The European People’s Party (EPP), who claims to defend agriculture, on Friday voiced its opposition to two major legislative proposals to restore damaged ecosystems by 2050 and reduce the use of chemical pesticides 50% by 2030.
Opposing two key aspects of the European Green Deal, the EPP wants to present itself as “the voice and defender of European farmers and rural communities.”
It considers the pesticide reduction targets to be too high, which would jeopardise Europe’s food security and the viability of farming businesses in the absence of a satisfactory alternative.
The EPP wants to present itself as “the voice and defender of European farmers and rural communities.” It considers the pesticide reduction targets to be too high, claiming it would jeopardise Europe’s food security and the viability of farming businesses in the absence of a satisfactory alternative.
Belgian MEP and co-leader of the Greens/EFA group, Phillipe Lamberts, called out the party's stance on social media: "The EPP's campaign in favour of pesticides and against the nature restoration law is an attack against their own Ursula von der Leyen, and this inner-party power struggle is fought on the back of farmers & nature."
The umbrella group of Europe’s Christian Democrat and Conservative parties, the largest political force in the European Parliament, adopted a resolution against the proposal at a meeting in Munich, Germany.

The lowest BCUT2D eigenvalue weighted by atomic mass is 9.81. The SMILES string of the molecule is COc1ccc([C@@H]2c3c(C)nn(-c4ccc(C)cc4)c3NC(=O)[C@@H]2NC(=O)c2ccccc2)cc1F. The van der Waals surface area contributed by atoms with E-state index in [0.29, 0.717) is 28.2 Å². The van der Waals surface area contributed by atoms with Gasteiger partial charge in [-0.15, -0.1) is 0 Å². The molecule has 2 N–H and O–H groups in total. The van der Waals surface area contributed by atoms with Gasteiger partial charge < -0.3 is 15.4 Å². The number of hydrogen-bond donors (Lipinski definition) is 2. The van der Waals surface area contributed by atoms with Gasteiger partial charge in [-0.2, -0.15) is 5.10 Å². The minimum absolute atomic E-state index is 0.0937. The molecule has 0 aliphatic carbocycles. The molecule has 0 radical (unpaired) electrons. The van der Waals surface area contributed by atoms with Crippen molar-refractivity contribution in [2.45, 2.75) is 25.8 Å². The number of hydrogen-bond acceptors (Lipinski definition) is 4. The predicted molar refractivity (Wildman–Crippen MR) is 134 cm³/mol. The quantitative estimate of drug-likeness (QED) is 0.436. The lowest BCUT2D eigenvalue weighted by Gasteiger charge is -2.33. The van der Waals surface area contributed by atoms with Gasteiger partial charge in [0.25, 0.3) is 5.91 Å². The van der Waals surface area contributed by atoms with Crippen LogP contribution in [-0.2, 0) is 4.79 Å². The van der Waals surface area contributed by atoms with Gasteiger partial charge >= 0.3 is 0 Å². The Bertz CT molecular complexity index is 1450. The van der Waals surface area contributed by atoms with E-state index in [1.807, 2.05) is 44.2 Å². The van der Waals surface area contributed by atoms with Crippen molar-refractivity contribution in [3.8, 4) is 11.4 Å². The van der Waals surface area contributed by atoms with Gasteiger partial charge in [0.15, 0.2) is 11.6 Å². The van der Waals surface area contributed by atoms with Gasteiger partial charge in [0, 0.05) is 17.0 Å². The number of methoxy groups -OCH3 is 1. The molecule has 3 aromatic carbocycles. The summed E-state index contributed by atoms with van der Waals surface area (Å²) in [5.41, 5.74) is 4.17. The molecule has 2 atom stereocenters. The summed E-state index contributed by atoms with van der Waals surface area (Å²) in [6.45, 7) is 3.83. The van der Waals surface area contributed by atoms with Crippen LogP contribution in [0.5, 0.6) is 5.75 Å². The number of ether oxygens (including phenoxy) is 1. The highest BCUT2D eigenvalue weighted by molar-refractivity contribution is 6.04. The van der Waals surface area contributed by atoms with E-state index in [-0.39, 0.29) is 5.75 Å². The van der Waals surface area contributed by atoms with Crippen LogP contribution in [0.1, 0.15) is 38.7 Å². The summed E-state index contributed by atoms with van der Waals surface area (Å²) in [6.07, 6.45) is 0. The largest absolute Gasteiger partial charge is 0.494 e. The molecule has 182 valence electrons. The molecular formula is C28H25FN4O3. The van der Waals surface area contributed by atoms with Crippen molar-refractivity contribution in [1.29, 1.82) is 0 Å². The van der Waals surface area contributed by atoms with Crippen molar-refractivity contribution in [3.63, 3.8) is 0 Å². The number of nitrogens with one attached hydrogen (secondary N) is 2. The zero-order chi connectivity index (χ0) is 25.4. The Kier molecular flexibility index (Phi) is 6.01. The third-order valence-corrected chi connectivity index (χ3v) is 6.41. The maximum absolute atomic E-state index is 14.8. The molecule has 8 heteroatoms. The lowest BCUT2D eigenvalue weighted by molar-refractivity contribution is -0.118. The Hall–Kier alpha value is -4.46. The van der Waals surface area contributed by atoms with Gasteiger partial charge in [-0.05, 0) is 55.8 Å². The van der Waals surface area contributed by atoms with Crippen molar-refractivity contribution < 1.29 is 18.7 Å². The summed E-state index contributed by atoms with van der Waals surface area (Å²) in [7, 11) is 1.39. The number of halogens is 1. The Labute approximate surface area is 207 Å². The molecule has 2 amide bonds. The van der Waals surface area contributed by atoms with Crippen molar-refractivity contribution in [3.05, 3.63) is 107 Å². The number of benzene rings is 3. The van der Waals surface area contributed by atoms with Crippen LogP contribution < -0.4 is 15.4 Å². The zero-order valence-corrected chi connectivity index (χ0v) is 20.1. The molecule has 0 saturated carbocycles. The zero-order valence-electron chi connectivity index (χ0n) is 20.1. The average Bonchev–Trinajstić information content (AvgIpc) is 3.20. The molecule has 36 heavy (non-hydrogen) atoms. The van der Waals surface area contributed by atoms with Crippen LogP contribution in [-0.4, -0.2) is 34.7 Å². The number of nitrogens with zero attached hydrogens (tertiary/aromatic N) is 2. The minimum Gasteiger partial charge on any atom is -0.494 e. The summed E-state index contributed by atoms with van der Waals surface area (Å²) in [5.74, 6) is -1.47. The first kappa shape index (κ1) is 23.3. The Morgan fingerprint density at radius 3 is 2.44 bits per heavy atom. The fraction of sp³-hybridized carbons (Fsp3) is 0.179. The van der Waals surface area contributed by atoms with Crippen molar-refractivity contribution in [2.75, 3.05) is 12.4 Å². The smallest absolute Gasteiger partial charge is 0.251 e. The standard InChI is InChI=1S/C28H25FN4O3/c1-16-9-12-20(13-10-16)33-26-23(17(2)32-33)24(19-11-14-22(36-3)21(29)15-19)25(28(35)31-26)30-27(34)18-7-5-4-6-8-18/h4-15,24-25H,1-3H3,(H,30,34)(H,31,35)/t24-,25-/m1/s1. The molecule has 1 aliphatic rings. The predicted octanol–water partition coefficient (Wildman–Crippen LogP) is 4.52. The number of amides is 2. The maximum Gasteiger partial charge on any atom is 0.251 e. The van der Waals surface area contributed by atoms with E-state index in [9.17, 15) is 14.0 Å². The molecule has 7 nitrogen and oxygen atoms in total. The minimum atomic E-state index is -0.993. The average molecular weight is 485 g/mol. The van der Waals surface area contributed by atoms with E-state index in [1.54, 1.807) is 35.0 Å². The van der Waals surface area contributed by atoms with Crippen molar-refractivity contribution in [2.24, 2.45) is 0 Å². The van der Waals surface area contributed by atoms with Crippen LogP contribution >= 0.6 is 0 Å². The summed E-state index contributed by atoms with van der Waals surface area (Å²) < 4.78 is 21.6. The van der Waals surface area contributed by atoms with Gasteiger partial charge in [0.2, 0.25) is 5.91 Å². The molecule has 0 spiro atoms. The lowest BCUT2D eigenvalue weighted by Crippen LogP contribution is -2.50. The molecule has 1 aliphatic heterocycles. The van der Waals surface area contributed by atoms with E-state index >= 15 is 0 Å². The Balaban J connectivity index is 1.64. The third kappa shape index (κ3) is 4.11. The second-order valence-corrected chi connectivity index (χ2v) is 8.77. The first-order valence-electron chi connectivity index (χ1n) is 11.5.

“We want to sound the alarm on these directives that are being negotiated, we don’t want to block them,” a spokesperson for the EPP group in the European Parliament said on Friday, “but the pace they are imposing risks ruining European agriculture.
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As for the proposal on nature restoration, the EPP is “firmly opposed to the objective of removing 10% of agricultural land from production” (in fact the share of agricultural land that would be dedicated to “nature diversity”, editor’s note). He also points to the bureaucracy generated by the current legislation.
When it proposed these texts almost a year ago, the European Commission led by Ursula von der Leyen – an EPP member herself – had nevertheless assured that they were aimed at ensuring food security. The European Parliament and the Council (Member States) have yet to agree on the proposals.
In Belgium, the CD&V called a fortnight ago for Flemish Environment Minister Zuhal Demir (N-VA) to coordinate with the Netherlands and Denmark to oppose the nature restoration proposal. “No one, and certainly not the CD&V, is questioning the substance of this legislation, but it does not give enough space to pragmatic solutions,” said CD&V MEP Tom Vandekendelaere.
The European Parliament will debate on Wednesday in Strasbourg the role of agriculture in the green transition and the fight against climate change, a debate requested by the right and the far-right in the parliament.